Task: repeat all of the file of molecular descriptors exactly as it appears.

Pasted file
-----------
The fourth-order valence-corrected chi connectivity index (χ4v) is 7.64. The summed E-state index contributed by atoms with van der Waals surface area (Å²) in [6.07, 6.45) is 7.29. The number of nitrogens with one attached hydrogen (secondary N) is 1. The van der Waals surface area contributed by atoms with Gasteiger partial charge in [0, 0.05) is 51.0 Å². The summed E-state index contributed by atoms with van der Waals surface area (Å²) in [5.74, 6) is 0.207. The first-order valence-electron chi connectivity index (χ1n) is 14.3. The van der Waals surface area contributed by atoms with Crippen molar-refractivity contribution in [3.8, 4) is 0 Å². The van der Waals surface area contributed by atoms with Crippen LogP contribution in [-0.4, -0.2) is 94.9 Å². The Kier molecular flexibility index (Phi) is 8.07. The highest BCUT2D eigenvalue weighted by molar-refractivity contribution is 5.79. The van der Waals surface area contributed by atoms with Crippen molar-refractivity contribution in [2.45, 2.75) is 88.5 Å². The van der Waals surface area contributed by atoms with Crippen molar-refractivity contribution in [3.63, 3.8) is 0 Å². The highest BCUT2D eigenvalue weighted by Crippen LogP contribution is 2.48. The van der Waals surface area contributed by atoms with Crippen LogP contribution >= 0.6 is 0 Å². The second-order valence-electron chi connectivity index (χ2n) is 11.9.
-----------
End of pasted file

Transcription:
The fourth-order valence-corrected chi connectivity index (χ4v) is 7.64. The summed E-state index contributed by atoms with van der Waals surface area (Å²) in [6.07, 6.45) is 7.29. The number of nitrogens with one attached hydrogen (secondary N) is 1. The van der Waals surface area contributed by atoms with Gasteiger partial charge in [0, 0.05) is 51.0 Å². The summed E-state index contributed by atoms with van der Waals surface area (Å²) in [5.74, 6) is 0.207. The first-order valence-electron chi connectivity index (χ1n) is 14.3. The van der Waals surface area contributed by atoms with Crippen molar-refractivity contribution in [3.8, 4) is 0 Å². The van der Waals surface area contributed by atoms with Crippen LogP contribution in [-0.4, -0.2) is 94.9 Å². The Kier molecular flexibility index (Phi) is 8.07. The highest BCUT2D eigenvalue weighted by molar-refractivity contribution is 5.79. The van der Waals surface area contributed by atoms with Crippen molar-refractivity contribution in [2.45, 2.75) is 88.5 Å². The van der Waals surface area contributed by atoms with Crippen molar-refractivity contribution in [3.63, 3.8) is 0 Å². The highest BCUT2D eigenvalue weighted by Crippen LogP contribution is 2.48. The van der Waals surface area contributed by atoms with Crippen LogP contribution >= 0.6 is 0 Å². The second-order valence-electron chi connectivity index (χ2n) is 11.9.